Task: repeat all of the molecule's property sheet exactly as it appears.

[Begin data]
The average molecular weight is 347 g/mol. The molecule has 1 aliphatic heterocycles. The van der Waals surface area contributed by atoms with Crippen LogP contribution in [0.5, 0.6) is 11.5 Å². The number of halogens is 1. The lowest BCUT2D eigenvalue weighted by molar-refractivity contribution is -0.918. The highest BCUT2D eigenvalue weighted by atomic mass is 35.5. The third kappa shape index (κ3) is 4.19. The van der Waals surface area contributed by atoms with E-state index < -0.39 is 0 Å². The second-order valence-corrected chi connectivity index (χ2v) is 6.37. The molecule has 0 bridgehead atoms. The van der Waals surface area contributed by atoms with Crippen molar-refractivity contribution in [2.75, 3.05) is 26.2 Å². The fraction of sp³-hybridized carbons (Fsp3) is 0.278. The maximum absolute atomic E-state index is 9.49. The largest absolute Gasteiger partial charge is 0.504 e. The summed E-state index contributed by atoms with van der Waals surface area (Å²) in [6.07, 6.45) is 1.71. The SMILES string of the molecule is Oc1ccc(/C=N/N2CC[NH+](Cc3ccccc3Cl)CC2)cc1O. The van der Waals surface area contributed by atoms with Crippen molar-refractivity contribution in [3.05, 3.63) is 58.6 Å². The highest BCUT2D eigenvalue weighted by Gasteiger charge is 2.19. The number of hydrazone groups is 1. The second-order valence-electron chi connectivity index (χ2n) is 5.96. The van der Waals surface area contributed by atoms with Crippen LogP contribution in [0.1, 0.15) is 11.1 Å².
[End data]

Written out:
The average molecular weight is 347 g/mol. The molecule has 1 aliphatic heterocycles. The van der Waals surface area contributed by atoms with Crippen LogP contribution in [0.5, 0.6) is 11.5 Å². The number of halogens is 1. The lowest BCUT2D eigenvalue weighted by molar-refractivity contribution is -0.918. The highest BCUT2D eigenvalue weighted by atomic mass is 35.5. The third kappa shape index (κ3) is 4.19. The van der Waals surface area contributed by atoms with E-state index < -0.39 is 0 Å². The second-order valence-corrected chi connectivity index (χ2v) is 6.37. The molecule has 0 bridgehead atoms. The van der Waals surface area contributed by atoms with Crippen molar-refractivity contribution in [2.75, 3.05) is 26.2 Å². The fraction of sp³-hybridized carbons (Fsp3) is 0.278. The maximum absolute atomic E-state index is 9.49. The largest absolute Gasteiger partial charge is 0.504 e. The summed E-state index contributed by atoms with van der Waals surface area (Å²) in [6.07, 6.45) is 1.71. The SMILES string of the molecule is Oc1ccc(/C=N/N2CC[NH+](Cc3ccccc3Cl)CC2)cc1O. The van der Waals surface area contributed by atoms with Crippen molar-refractivity contribution in [3.05, 3.63) is 58.6 Å². The highest BCUT2D eigenvalue weighted by Gasteiger charge is 2.19. The number of hydrazone groups is 1. The second-order valence-electron chi connectivity index (χ2n) is 5.96. The van der Waals surface area contributed by atoms with Crippen LogP contribution in [0.1, 0.15) is 11.1 Å².